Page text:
Sunday, September 25, 2005


Opera mezzo-soprano Pauline Viardot’s St. Petersburg dressing room theatricks circa 1843: “There in the softly lit, heated room beneath the stage she would receive Turgenev and his three fervent rivals, seating each of them on one paw of the magnificent bearskin they’d brought her, the bear’s claws now replaced with claws of gold. As Virginia Woolf cruelly remarked, this paw was to become his permanent lodging. Viardot herself seems to have sat somewhere in the middle in a white lace peignoir . . .”

Viardot: “her fiery, hooded eyes, sooty black, her large mouth and her shiny black hair, drawn back severely in a part from her high, white forehead.”

Heinrich Heine (and nearly everybody) thought Viardot ugly: “‘but with the kind of ugliness which is noble.’ When she opens her large mouth to sing he wrote, ‘we feel as if the most monstrous plants and animals from India and Africa are about to appear before our eyes, giant palms festooned with thousands of blossoming lianas,’ leopards, giraffes, ‘even a herd of young elephants.’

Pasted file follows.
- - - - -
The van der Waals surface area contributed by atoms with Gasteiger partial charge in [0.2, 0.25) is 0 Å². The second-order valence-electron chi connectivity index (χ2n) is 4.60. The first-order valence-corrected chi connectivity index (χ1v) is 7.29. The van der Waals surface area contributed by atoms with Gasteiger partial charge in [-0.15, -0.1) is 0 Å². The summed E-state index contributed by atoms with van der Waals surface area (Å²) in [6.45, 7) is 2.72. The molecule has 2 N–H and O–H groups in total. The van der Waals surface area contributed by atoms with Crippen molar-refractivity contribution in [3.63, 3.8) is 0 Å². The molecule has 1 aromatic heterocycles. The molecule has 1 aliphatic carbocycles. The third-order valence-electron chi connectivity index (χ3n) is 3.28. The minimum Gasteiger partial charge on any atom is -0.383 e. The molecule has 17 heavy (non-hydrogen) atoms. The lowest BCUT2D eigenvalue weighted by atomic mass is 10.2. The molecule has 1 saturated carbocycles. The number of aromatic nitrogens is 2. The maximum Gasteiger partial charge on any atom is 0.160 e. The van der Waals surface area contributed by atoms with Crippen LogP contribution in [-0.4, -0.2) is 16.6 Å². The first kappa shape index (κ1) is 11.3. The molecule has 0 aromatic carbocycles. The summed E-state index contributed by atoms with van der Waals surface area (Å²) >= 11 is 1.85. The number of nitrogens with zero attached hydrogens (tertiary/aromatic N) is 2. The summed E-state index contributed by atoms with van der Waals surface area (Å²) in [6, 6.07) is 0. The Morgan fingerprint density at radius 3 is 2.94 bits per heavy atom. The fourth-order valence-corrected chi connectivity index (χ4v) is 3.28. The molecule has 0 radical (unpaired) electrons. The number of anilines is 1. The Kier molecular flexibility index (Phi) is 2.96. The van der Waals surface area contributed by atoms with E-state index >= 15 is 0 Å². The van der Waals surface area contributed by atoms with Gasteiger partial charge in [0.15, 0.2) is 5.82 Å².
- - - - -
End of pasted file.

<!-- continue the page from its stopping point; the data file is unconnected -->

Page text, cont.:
Robert Dessaix, Twilight of Love: Travels with Turgenev (Shoemaker & Hoard, 2005)


(Note: Shoemaker & Hoard’s forthcoming Forrest Gander essays, A Faithful Existence.)


The ci-gît is an unruly white lie, a contre-verity of itself. A here marker envelopes a now that is irrefutably absent, a never-here. A monstrous restlessness measures the way one proceeds “down.” A songe (revery) enraptures every mensonge (lie).

Th’irascible Edward Dahlberg, who hated everything and everybody, turns up eponymously in Jonathan Lethem’s The Disappointment Artist (Doubleday, 2005). Out of The Sorrows of Priapus, “a kooky,” according to Lethem, “diatribe against the human body and sexual desire”:
The phallus is a slovenly bag created without intellect or ontological purpose or design, and as long as the human being has this hanging worm appended to his middle, which is not good for anything except passing urine and getting a few, miserable irritations, for which he forsakes his mother, his father, and his friends, he will never comprehend the Cosmos.
A man may want to study Mark or Paracelsus, or go on an errand to do a kindness to an aging woman, but this tyrant wants to discharge itself either because the etesian gales are acerb or a wench has just stooped over to gather her laundry . . . the head is so obtuse as to go absolutely crazy over a pair of hunkers, which is no more than a chine of beef.

Lost is the basic slant craft’d beatitude of making it up out of whiled away swaths of afternoon sloth. Replaced by teem and oratorio, loud manumissions, Latinate urges, a broth.

Lost the gall-big leaf, the inky cap smear, the spore-dusky slip of a moth in trouble. Operatic noises disengaging, metaphoric bluster as puerility itself.

Lost the manner of irresolute thinking laid down, sliced together. Thought daub’d over with vocabulary.


Note: Tom Stoppard, The Coast of Utopia